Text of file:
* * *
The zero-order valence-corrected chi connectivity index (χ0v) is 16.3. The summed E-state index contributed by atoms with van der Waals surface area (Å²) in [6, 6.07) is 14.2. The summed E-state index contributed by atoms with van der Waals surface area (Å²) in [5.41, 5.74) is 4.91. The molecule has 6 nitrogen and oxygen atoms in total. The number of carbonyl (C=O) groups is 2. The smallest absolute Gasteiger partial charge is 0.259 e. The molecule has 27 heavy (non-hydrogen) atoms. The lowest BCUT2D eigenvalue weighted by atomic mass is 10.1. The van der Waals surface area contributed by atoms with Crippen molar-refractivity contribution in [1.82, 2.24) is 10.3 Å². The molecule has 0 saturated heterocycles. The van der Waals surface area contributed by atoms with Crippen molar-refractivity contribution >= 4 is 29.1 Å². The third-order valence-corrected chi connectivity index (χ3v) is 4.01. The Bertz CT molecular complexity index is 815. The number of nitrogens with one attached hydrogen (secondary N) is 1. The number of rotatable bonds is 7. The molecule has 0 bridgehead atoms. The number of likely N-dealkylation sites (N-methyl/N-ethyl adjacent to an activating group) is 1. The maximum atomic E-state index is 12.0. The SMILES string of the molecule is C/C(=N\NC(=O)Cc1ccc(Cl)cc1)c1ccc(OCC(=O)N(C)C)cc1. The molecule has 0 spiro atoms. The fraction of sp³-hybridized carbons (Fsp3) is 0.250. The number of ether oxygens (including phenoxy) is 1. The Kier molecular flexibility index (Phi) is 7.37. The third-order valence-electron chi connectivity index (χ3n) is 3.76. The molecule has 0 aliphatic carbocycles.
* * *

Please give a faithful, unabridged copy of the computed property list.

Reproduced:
The zero-order valence-corrected chi connectivity index (χ0v) is 16.3. The summed E-state index contributed by atoms with van der Waals surface area (Å²) in [6, 6.07) is 14.2. The summed E-state index contributed by atoms with van der Waals surface area (Å²) in [5.41, 5.74) is 4.91. The molecule has 6 nitrogen and oxygen atoms in total. The number of carbonyl (C=O) groups is 2. The smallest absolute Gasteiger partial charge is 0.259 e. The molecule has 27 heavy (non-hydrogen) atoms. The lowest BCUT2D eigenvalue weighted by atomic mass is 10.1. The van der Waals surface area contributed by atoms with Crippen molar-refractivity contribution in [1.82, 2.24) is 10.3 Å². The molecule has 0 saturated heterocycles. The van der Waals surface area contributed by atoms with Crippen molar-refractivity contribution >= 4 is 29.1 Å². The third-order valence-corrected chi connectivity index (χ3v) is 4.01. The Bertz CT molecular complexity index is 815. The number of nitrogens with one attached hydrogen (secondary N) is 1. The number of rotatable bonds is 7. The molecule has 0 bridgehead atoms. The number of likely N-dealkylation sites (N-methyl/N-ethyl adjacent to an activating group) is 1. The maximum atomic E-state index is 12.0. The SMILES string of the molecule is C/C(=N\NC(=O)Cc1ccc(Cl)cc1)c1ccc(OCC(=O)N(C)C)cc1. The molecule has 0 spiro atoms. The fraction of sp³-hybridized carbons (Fsp3) is 0.250. The number of ether oxygens (including phenoxy) is 1. The Kier molecular flexibility index (Phi) is 7.37. The third-order valence-electron chi connectivity index (χ3n) is 3.76. The molecule has 0 aliphatic carbocycles.